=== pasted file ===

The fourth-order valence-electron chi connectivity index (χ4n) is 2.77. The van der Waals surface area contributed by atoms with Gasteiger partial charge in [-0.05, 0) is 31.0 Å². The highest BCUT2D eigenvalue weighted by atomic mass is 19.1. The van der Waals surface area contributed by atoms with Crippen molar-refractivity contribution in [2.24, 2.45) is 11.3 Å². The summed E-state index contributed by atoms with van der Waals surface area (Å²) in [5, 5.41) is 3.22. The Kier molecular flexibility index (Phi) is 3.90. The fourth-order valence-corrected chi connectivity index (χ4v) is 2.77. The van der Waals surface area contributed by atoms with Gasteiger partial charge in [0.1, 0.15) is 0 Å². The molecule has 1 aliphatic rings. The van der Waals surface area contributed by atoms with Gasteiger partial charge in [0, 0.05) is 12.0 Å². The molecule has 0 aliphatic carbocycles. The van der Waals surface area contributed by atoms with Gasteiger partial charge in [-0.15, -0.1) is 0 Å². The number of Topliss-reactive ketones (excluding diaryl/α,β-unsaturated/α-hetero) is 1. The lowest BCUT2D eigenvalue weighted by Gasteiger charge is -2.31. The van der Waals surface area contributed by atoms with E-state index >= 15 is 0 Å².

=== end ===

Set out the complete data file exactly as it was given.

The fourth-order valence-electron chi connectivity index (χ4n) is 2.77. The van der Waals surface area contributed by atoms with Gasteiger partial charge in [-0.05, 0) is 31.0 Å². The highest BCUT2D eigenvalue weighted by atomic mass is 19.1. The van der Waals surface area contributed by atoms with Crippen molar-refractivity contribution in [2.24, 2.45) is 11.3 Å². The summed E-state index contributed by atoms with van der Waals surface area (Å²) in [5, 5.41) is 3.22. The Kier molecular flexibility index (Phi) is 3.90. The fourth-order valence-corrected chi connectivity index (χ4v) is 2.77. The van der Waals surface area contributed by atoms with Gasteiger partial charge in [0.1, 0.15) is 0 Å². The molecule has 1 aliphatic rings. The van der Waals surface area contributed by atoms with Gasteiger partial charge in [0, 0.05) is 12.0 Å². The molecule has 0 aliphatic carbocycles. The van der Waals surface area contributed by atoms with Gasteiger partial charge in [-0.15, -0.1) is 0 Å². The number of Topliss-reactive ketones (excluding diaryl/α,β-unsaturated/α-hetero) is 1. The lowest BCUT2D eigenvalue weighted by Gasteiger charge is -2.31. The van der Waals surface area contributed by atoms with E-state index >= 15 is 0 Å².